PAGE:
|Ali, M. Liakat|
Submitted to: International Plant and Animal Genome IX Conference
Publication Type: Abstract Only
Publication Acceptance Date: 11/30/2012
Publication Date: 12/10/2012
Citation: Eizenga, G.C., Ali, M., Mccouch, S.R. 2012. Developing rice mapping populations as a genetic resource for validation of GWAS. International Plant and Animal Genome Conference. XXI. San Diego, CA - January 12-16, 2013. Interpretive Summary:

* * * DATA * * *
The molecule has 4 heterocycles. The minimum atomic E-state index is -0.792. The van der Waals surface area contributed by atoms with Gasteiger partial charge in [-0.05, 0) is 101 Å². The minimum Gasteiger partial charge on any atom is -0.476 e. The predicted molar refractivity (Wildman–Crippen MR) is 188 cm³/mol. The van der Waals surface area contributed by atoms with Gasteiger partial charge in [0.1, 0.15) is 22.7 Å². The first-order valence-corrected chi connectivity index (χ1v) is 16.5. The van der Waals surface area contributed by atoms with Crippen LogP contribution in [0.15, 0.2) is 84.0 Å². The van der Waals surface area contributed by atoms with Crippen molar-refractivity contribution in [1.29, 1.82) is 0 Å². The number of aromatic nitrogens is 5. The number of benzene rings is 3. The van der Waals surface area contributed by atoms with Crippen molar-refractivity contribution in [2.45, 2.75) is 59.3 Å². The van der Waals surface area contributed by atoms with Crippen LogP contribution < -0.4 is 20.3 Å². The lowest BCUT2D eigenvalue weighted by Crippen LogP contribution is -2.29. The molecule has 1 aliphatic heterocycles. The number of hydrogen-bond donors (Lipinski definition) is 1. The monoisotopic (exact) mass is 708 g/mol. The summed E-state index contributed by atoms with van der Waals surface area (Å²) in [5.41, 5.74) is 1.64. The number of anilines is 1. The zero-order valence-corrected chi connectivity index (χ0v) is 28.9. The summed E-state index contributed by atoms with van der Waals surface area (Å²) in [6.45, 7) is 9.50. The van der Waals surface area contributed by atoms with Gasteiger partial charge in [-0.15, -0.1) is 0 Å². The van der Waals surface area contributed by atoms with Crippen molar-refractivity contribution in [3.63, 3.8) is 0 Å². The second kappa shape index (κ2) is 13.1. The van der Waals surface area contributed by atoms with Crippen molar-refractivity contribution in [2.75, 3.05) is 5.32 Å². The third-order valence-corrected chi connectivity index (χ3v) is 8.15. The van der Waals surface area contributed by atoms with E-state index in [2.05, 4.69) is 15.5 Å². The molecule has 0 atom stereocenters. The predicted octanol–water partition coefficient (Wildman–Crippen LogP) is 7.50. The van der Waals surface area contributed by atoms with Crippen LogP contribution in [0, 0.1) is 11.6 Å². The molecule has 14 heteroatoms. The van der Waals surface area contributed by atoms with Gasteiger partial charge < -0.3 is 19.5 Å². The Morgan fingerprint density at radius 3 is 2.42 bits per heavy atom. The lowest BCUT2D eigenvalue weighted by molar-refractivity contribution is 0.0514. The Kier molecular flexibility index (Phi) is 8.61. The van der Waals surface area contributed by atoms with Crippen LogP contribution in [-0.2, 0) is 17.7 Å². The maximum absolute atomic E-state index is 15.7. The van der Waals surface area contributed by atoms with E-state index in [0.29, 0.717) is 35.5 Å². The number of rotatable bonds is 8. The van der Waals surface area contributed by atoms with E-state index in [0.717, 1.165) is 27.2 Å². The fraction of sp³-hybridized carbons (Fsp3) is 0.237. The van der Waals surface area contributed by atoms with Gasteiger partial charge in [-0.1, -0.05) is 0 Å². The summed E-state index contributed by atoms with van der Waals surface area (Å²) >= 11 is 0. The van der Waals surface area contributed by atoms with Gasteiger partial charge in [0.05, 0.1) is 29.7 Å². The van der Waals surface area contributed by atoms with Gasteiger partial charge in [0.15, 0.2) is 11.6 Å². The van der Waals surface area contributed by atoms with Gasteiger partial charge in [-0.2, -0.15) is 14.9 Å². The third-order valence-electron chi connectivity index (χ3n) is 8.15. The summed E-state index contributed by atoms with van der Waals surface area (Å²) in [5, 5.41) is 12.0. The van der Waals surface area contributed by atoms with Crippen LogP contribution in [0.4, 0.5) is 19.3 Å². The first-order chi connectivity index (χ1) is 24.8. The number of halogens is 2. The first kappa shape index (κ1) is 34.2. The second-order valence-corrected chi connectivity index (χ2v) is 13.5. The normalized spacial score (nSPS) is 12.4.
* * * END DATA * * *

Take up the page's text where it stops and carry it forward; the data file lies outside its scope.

Technical Abstract: Asian rice (Oryza sativa L.) is divided into two major subspecies, Indica and Japonica with the temperate and tropical japonica subpopulations being part of Japonica. These two subpopulations encompass the majority of the rice grown in the USA. Recently, a genome-wide association study (GWAS) identified SNP markers associated with 32 traits of agronomic importance. To validate these associations, four bi-parental recombinant inbred line (RIL) populations are currently under development using Japonica parents that were divergent for several of the traits evaluated. Two populations (Estrela x NSFTV 199; Norin 20 x Fortuna) were evaluated in the field during summer 2012 in an unreplicated study to observe the phenotypic variation and produce enough seed for replicated field studies. Transgressive variation was observed for days to heading, plant height and plant type (tiller angle). Data on panicle and seed traits (panicle length, primary panicle branch number, seeds per panicle, seed size) are currently being collected. This year, F7 progeny lines will be genotyped using genotyping-by-sequencing (GBS). Several double cross F1 seeds were produced from crosses between two different bi-parental F1 hybrids. These double crosses had parents representing the following subpopulation groups: tropical japonica and indica; tropical japonica and temperate japonica; and tropical japonica, temperate japonica and indica. Currently crosses are being made between several of these double cross F1 progeny plants to develop multi-parent advanced generation inter-cross (MAGIC) populations with four parents as founder lines. After genotyping by GBS, these MAGIC populations will be used to investigate quantitatively inherited traits of agronomic importance using GWAS and fine mapping to better understand the genetic basis of transgressive variation for the traits.